Forums · General English Grammar & Vocabulary, Listening & Speaking · General English Grammar Questions
I was told not to use a comma before some adverbs such as 'because', although' , but I found a sentence in a textbook on learning English like this:
To date, we have not traced it, although we are usually very efficient when dealing with incoming remittances.
Why is there a comma in front of 'although'? Is it a modern usage?
Thanks in advance.
Anonymous:Please see this
Don't put a comma after the main clause when a dependent (subordinate) clause follows it (except for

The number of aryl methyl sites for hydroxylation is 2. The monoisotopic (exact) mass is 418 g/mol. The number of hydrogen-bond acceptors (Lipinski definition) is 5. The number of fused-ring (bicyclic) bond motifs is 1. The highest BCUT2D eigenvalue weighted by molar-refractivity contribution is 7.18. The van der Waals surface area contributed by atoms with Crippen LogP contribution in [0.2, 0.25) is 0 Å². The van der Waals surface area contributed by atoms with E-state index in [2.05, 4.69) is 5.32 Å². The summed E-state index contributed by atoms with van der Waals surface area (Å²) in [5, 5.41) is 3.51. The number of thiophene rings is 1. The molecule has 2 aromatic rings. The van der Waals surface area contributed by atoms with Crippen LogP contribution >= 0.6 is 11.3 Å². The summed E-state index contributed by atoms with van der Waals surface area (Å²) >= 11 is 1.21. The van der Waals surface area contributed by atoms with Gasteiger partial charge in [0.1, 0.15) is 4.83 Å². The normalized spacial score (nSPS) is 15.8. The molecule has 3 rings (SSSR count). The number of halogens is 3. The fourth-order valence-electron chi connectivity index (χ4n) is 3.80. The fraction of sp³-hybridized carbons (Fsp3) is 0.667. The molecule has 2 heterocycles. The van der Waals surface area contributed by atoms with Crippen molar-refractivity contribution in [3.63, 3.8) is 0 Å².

cases of extreme contrast).
(from http://owl.english.purdue.edu/handouts/grammar/g_comma.html )
Anonymous:i see it a lot nowadays (before although)... so i gues its ok... before becuase i wouldn't use a comma... thts wat i've been taught...
Anonymous:You should not put a comma after the main clause when a dependent (subordinate) clause follows it except for cases of extreme contrast. I guess the sentence above can be considered an extreme contrast. For example;
Incorrect: She was late for class, because her alarm clock was broken.
Incorrect: The cat scratched at the door, while I was eating.
Correct: She was still quite upset, although she had won the Oscar. (This comma use is correct because it is an example of extreme contrast)
Anonymous:Thanks for your answer. Using a comma in cases of extreme contrast makes sense!
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